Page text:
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Concert Program Cover

Second Concert of the 33rd Season


Sunday, February 27th, 1972
Manchester College Auditorium
James Carlson, Conductor

  Violin Concerto in D Major, Op. 77 Johannes Brahms  

I. Allegro non troppo
II. Adagio
III. Allegro giocoso, ma non troppo vivace

  Eric Rosenblith, violin  
  Three Pieces for Chamber Orchestra Arnold Schoenberg  

I. Rasche, Massige, Rascher, Langsamer
II. Massige
III. Gehende

  Symphony No. 40 in G Minor, K. 550 Wolfgang Amadeus Mozart  

I. Allegro molto
II. Andante
III. Menuetto: Allegretto
IV. Allegro assai

  Colas Breugnon Overture Dmitry Kabalevsky  

Program Notes

  Violin Concerto in D Major, Op. 77 Johannes Brahms

These remarks about the violin concerto are by Hubert Foss:

Of all Brahms' major works, the violin concerto is the one which flows in the highest degree of perfection, the reconciling of the two opposite sides of his creative mind -- the lyrical and the constructive: Brahms the song write and Brahms the symphonist. At first soloists fought shy of it, all save Joseph Joachim, of course, who was an inspiring friend and willing technical adviser. The violin part in the 1880's seemed so fraught with outrageous difficulties that it was dubbed a concerto not for the violin but against the violin, a judgement which Huberman corrected to 'a concerto for violin against orchestra -- and the violin wins!'

In the first movement, all the subject matter of the allegro is stated, in ordered succession, by the opening orchestral tutti. The first subject, however, does not appear in its fully developed form; for that it has to wait for the soloist. We hear it first in a rudimentary unison statement in the bass, announced by cellos, violas, bassoons, and (in part) horns. This first thematic idea is followed at once, by way of complement, with a flowing phrase on the oboe, and then by another consisting of a striking series of rising chromatic notes in octaves. Almost before we realize it, the second subject proper grows out of the natural musical flow. This again has two subsidiaries, a kind of cadence-phrase in a five-beat rhythm across the bars, and another with two sextuplets leading upwards to a chromatic passage. Out of all these notions, Brahms builds an entirely new theme -- ostensibly a variant, but in reality the culmination of his first lyrical outpourings. The development moves along broadly. The key of C major (turning to C minor) is touched and the orchestra takes up the soloist's variant of the second subject; new ideas spring out -- a chordal phrase for the violin which is used at first musingly and later in declamation. The first subject in return is stated by flutes, oboes, clarinets, and the first horn, against counterpoint and figuration from the rest of the orchestra. The second phrase is given to the violin above the strings. The discourse continues its development, even here, but there is serenity, the odd words (like the violin's chordal theme) are recalled, and, with a noble and dignified display, the movement ends in an emphatic D major.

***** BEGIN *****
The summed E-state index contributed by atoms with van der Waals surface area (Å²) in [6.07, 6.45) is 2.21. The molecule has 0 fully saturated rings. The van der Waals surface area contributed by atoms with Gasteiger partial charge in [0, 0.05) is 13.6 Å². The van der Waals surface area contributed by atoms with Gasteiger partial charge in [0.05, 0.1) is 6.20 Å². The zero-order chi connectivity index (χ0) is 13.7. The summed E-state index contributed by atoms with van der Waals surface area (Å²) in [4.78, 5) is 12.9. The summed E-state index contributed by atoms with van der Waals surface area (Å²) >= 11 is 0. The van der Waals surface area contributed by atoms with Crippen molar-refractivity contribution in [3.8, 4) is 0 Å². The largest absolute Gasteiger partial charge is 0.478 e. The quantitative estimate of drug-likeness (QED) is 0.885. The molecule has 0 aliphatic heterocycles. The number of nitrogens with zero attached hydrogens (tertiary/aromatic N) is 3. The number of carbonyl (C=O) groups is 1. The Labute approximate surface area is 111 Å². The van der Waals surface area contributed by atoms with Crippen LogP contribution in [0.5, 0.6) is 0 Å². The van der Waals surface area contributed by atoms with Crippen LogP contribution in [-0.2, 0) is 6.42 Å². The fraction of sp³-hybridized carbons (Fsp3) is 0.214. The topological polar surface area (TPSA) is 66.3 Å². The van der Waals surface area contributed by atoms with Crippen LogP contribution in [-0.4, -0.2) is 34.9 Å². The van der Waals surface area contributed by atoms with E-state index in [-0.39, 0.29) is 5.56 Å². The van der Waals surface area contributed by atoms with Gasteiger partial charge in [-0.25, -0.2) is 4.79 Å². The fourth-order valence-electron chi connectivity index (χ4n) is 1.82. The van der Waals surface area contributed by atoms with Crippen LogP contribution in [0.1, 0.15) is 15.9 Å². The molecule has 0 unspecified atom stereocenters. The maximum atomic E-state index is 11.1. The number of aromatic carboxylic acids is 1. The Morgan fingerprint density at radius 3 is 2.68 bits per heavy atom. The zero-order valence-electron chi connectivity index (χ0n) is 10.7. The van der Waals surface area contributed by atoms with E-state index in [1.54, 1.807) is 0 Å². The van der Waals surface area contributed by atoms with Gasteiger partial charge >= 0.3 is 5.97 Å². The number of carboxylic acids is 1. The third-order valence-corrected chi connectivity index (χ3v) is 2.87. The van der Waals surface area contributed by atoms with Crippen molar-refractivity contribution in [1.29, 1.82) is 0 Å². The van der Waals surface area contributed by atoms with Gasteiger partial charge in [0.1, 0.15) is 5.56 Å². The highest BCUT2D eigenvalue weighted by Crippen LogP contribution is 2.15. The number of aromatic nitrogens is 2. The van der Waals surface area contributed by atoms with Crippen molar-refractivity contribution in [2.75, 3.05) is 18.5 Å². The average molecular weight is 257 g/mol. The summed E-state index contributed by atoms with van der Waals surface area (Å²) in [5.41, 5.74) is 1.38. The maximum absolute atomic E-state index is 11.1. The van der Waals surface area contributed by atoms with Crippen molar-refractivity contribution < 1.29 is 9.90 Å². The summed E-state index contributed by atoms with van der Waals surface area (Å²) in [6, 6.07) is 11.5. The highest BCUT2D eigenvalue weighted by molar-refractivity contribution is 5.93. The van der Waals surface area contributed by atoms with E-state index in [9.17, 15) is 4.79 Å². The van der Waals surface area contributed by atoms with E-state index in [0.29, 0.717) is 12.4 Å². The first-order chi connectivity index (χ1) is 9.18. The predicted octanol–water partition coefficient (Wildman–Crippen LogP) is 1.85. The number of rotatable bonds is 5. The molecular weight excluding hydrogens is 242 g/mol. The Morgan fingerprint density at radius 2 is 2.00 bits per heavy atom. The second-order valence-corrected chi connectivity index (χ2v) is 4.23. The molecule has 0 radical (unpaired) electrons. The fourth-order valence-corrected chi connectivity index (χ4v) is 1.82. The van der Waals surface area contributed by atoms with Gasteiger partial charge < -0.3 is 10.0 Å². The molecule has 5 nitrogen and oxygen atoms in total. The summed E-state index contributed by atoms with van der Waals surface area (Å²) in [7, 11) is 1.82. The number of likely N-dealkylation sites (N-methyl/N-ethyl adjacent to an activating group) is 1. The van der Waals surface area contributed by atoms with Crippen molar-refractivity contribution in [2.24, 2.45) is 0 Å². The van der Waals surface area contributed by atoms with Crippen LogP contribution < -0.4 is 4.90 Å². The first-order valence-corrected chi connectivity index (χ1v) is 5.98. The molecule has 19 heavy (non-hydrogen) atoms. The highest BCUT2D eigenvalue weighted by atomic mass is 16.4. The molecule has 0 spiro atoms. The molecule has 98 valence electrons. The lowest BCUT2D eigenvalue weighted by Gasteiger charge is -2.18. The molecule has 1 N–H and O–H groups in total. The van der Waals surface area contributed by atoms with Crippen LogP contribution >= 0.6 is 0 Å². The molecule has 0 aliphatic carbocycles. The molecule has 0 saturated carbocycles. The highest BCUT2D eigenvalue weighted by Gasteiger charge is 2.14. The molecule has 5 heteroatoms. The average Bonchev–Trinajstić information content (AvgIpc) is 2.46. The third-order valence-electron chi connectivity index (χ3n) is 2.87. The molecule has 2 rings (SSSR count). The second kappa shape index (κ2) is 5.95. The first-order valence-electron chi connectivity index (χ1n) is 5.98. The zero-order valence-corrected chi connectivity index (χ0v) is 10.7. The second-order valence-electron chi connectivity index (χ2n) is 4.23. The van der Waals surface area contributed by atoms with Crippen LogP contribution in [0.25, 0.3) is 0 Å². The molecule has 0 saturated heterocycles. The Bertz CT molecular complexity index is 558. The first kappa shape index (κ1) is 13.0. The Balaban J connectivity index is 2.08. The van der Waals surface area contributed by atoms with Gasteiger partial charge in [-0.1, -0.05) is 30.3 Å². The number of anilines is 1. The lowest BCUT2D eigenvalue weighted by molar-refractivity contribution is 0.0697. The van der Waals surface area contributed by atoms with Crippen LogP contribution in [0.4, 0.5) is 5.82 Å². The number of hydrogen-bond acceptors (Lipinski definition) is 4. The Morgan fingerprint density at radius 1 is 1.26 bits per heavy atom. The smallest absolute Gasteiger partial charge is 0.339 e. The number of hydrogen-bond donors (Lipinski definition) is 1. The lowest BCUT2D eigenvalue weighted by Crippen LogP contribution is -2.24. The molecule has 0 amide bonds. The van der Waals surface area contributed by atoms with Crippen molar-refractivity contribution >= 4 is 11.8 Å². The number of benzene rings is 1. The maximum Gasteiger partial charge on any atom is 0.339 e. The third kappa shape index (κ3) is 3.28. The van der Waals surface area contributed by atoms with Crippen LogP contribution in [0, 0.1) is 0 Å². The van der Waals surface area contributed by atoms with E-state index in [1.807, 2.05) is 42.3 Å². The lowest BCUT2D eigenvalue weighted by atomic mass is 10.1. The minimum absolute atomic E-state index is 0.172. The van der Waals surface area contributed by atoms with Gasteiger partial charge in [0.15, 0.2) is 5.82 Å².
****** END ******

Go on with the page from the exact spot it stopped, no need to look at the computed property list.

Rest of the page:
Brahms' slow movement has an astonishing quality of beauty. Its worth is impreponderate. it is a delicate and imaginative study in the decoration of  a single melody; that decoration does not alter but musically develops the melody into a glorious pattern.

The gentle dreams of the slow movement are blown away by a single gust of wind as the finale opens. The violin announces a vigorous tune with an arpeggio accompaniment from the orchestra. The tune itself has something of a Hungarian flavor about it and the arpeggio motif is put to good use throughout the movement. This is a rondo full of incidents, easy to follow when considered in relation to this principal binding theme. First comes a development in B minor containing a dropping semitone of which more is heard later. Next the violin solo gives us a series of staccato rising octaves (the arpeggio breaking in). Then we come upon a new episode in G major, gentler and more graceful at first; before long the energetic octaves return, and the falling semitone, leading us back to a full statement of the first theme. After the cadence there is an accompanied cadenza which plays an important part in the development. And then comes the large-scale and developed coda, a march-like theme with suitable military suggestion from the orchestra.

  Three Pieces for Chamber Orchestra Arnold Schoenberg

Arnold Schoenberg has influenced many twentieth century composers. His twelve-tone system has been employed extensively. At the present time, his methods of composing have had a more significant impact than his compositions. The Three Pieces for Chamber Orchestra were written in 1910. They do not have a tonal center. The movements are concise and economically written as the total playing time is less than two minutes.

  Symphony No. 40 in G minor, K. 550 Wolfgang Amadeus Mozart

Joseph Machlis provides the following comments about this symphony:

It was the summer of 1788, during the darkest period of his life, that Mozart, in the space of a little over six weeks, composed his last three symphonies: No. 39, 40, and 41.